Bombastic is just one word Johnny Whitney chooses to describe his band’s music. This singer and his guitarist Cody Votolato have arrived in the UK from Seattle and will be performing in this weekend’s multi-venue Stag & Dagger Festival and also in Hoxton Square Bar & Kitchen.
I caught up with Johnny ahead of these gigs to ask him a few questions.
Q: Who’s who in the band and what do you play?
JW: I am the singer and I also do synth and drum machines. Cody Votolato is the guitar player and also plays synth/drum machine.
Q: What’s the story behind the band’s name?
JW: We named the band Jaguar Love mostly because of our love of the jungle, danger and big cats.
Q: What is your motivation behind Jaguar Love’s sound – and what do you hope the listeners will experience?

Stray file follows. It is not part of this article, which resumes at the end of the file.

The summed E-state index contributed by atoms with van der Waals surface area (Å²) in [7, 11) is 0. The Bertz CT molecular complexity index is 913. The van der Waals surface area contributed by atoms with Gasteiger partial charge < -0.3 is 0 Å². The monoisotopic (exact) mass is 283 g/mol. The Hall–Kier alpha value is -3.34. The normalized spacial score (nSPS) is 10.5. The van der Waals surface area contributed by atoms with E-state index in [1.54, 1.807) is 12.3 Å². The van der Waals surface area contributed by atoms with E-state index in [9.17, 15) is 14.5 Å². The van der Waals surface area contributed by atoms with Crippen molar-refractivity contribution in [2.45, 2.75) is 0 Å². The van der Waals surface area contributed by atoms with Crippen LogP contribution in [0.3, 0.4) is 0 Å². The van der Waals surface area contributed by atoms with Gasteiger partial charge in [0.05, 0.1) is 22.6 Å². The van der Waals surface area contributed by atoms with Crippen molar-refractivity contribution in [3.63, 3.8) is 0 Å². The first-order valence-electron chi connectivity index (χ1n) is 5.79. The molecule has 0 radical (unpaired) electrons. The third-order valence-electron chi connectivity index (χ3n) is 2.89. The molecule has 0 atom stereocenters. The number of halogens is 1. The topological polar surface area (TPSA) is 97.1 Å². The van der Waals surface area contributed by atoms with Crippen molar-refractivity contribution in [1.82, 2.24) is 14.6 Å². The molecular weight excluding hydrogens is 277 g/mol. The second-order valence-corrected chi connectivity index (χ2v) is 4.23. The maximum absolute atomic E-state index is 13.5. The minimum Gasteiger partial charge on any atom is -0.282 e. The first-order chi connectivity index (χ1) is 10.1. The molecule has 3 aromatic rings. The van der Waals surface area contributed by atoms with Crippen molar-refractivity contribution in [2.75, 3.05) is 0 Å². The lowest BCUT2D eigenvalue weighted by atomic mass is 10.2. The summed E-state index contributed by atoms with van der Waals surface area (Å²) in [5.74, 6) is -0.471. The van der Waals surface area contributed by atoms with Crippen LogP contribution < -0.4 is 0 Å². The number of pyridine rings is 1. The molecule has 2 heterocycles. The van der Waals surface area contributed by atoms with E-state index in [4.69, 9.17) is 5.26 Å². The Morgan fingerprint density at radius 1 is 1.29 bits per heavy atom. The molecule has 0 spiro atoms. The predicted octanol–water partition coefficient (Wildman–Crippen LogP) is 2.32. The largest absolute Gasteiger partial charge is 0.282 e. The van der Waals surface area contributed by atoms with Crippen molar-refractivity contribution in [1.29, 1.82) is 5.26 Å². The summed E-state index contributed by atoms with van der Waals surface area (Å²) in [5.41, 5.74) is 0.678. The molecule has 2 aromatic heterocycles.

JW: With Hologram Jams we wanted to make dirty dancefloor pop songs with a slightly more punk flavor than what most electronic acts are doing right now. Our hope has always been that Hologram Jams would be the kind of record you could put on at a party at 4am when everyone is looking to leave and keep them dancing till 5am.
Q: Tell me about your fans, what are they like?
JW: Enthusiastic, fun, effervescent.
Q: Do you have any bizarre fan moments you can share?
JW: We have some fans from Detroit that had a full on Hologram Jams party, complete with Jaguar Love banners, party hats and cake to celebrate our record coming out. They sent us pictures.
Q: What’s planned for your UK performances?
JW: We are playing with a drummer now so the songs sound slightly different in the sense that there are drum machine and live drum parts going simultaneously. We are playing songs from both Take Me to the Sea and Hologram Jams.
Q: Are the UK audiences different to American audiences?